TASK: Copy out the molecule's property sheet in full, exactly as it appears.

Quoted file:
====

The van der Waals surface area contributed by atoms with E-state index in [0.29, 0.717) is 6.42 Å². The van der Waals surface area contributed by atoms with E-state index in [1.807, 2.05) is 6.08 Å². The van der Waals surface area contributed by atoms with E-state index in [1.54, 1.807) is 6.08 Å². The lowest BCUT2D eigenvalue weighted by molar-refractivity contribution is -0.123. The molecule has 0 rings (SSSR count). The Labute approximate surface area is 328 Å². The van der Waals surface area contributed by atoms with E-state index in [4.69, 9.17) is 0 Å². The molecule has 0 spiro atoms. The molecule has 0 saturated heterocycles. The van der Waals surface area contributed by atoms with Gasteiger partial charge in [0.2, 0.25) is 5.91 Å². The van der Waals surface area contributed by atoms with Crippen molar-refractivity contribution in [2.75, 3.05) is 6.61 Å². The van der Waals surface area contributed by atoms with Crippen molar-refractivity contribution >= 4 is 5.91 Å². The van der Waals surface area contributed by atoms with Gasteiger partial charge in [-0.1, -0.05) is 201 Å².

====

The van der Waals surface area contributed by atoms with E-state index in [0.29, 0.717) is 6.42 Å². The van der Waals surface area contributed by atoms with E-state index in [1.807, 2.05) is 6.08 Å². The van der Waals surface area contributed by atoms with E-state index in [1.54, 1.807) is 6.08 Å². The lowest BCUT2D eigenvalue weighted by molar-refractivity contribution is -0.123. The molecule has 0 rings (SSSR count). The Labute approximate surface area is 328 Å². The van der Waals surface area contributed by atoms with E-state index in [4.69, 9.17) is 0 Å². The molecule has 0 spiro atoms. The molecule has 0 saturated heterocycles. The van der Waals surface area contributed by atoms with Gasteiger partial charge in [0.2, 0.25) is 5.91 Å². The van der Waals surface area contributed by atoms with Crippen molar-refractivity contribution in [2.75, 3.05) is 6.61 Å². The van der Waals surface area contributed by atoms with Crippen molar-refractivity contribution >= 4 is 5.91 Å². The van der Waals surface area contributed by atoms with Gasteiger partial charge in [-0.1, -0.05) is 201 Å².